By Russell Hixson
STILLWATER, Okla. —
Many jails in Oklahoma are ignoring a state law requiring jail physicians to provide treatment to prevent inmates from undergoing methadone and opiate withdrawal during their incarceration.
President of the Oklahoma Association for the Treatment of Opioid Dependence Ann Jamieson has been connecting with jails, treatment programs and doctors to help spur implementation of Senate Bill 854, which was passed by the Oklahoma legislature and signed into law by Gov. Mary Fallin in May 2011.
The law states jail physicians must be particularly aware of the impact of opiate or methadone withdrawal symptoms which could affect the mental and physical health of the prisoner. They must then prescribe and administer appropriate medications.
Methadone is a synthetic opiate narcotic that when used once per 24 hours, orally, in adequate doses, can normally suppress an opiate addict’s craving and withdrawal for one day.
In a few counties, said Jamieson, inmates are being escorted to treatment facilities for medication — something which was extremely rare prior to SB 854. One county has an officer visit the program facility to pick up the methadone.
Jails aren’t treating withdrawal
After polling representatives of the 14 opioid programs in the state, Jamieson said most reported the jails in their counties continue to refuse to do anything to treat methadone withdrawals for the inmates despite the law requiring they do so. Jamieson said she was not free to release the names of these counties.
“Most counties in Oklahoma are allowing opiate dependent prisoners to suffer withdrawal in jail,” she said.
Payne County Jail Administrator Reese Lane said the jail has not had to make any changes in policy to comply with the law. Lane said some inmates have been prescribed and treated with methadone in jail, but it is rare. Lane said there is a nurse at the jail 80 hours a week and a mental health professional at the facility four hours a week. A physician visits the jail at least once a week but physicians are on call 24 hours a day.
The bill was initiated by State Sen. Jim Halligan, R-Stillwater, after a Payne County resident brought the issue of methadone and opiate withdrawal to his attention.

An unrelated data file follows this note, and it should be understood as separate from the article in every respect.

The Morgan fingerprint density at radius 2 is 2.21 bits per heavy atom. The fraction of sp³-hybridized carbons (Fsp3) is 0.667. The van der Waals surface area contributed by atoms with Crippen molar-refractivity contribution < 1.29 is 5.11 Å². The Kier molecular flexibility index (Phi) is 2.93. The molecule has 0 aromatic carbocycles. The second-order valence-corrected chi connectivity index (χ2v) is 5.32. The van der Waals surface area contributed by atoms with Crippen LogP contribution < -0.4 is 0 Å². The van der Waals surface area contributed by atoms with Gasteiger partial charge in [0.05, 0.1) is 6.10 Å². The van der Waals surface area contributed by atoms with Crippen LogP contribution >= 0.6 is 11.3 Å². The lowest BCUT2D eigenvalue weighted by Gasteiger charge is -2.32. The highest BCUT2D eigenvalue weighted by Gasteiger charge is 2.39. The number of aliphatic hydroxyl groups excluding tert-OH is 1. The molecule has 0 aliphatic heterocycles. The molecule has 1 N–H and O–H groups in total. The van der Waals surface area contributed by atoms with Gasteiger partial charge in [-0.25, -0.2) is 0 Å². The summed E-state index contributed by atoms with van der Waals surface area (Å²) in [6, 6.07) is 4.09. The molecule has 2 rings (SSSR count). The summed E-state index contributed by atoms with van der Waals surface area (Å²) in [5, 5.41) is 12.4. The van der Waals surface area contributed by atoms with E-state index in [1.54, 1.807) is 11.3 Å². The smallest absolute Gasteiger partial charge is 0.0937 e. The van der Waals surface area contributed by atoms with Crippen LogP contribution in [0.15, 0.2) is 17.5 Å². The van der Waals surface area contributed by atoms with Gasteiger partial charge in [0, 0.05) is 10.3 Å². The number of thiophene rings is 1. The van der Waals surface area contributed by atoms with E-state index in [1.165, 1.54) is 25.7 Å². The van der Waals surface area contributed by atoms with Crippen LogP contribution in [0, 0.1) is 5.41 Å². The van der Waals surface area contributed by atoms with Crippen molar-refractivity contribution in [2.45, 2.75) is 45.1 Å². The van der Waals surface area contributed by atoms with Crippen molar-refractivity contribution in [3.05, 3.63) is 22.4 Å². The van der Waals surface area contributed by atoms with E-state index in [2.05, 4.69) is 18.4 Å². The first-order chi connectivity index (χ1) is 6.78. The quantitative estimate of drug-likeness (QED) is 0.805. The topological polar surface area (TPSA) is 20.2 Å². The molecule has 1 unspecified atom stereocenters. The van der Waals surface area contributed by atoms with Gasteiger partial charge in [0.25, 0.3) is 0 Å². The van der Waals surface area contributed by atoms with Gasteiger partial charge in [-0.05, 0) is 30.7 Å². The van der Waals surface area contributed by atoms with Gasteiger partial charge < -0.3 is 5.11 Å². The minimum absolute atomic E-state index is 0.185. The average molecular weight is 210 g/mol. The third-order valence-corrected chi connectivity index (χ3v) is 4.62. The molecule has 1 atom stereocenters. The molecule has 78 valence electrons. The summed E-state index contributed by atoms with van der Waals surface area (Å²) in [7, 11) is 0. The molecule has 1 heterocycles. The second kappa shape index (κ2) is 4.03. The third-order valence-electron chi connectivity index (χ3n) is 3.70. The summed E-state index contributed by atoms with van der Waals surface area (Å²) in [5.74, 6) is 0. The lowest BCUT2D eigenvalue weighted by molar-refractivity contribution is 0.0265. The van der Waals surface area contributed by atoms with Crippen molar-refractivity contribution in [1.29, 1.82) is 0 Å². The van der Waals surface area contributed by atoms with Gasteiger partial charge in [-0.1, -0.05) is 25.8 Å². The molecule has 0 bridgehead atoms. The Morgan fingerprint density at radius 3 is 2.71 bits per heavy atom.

“I thought it would be appropriate for us to try and incorporate into law that when someone is incarcerated we need to be mindful of their needs — particularly with respect to drug problems,” Halligan said.
The resident was Ron DuBois. His son, Peter DuBois, died in 2010 after falling approximately 12 feet in the Payne County Jail where he was an inmate. The cause of death was determined a suicide. Peter was chemically dependent on methadone, his father said.
“There is a profound misconception about opiate dependence and withdrawals,” Jamieson said.
Methadone a sound treatment option
Jamieson has been in the field of opiate and methadone dependence for 16 years and has often encountered professionals who have negative views toward methadone treatment. She said using methadone to treat opiate dependence is the best course of action for severe opiate addicts.
Long-term opiate use changes the way nerve cells in the brain work to the point in which they become overstimulated and need an opiate to function. If opiates are taken away from dependent nerve cells, many cells become overactive, causing severe withdrawal symptoms.
This is why patients are given methadone, Jamieson said. The patients no longer have to use illicit drugs that cause dangerous impairment, intoxication and withdrawal.
Methadone patients are as physically addicted to methadone as other opiates, like oxycontin or vicodin. Withdrawal symptoms are slightly less severe than those from heroin or morphine but can last for weeks.
At high maintenance doses, sudden cessation of therapy can result in methadone withdrawal symptoms described as the worst withdrawal imaginable, Jamieson said.
“They can have a life free of the horrors of opiate use,” Jamieson said. “Methadone stabilizes withdrawal and allows an addict to work, take care of their families and live a normal life.”
Jamieson said she hopes the law will eventually be fully implemented to create fair treatment for methadone patients.
“All people deserve to be treated with dignity and respect, and we will continue to fight for the rights of these patients who are suffering from a horrible disease,” Jamieson said.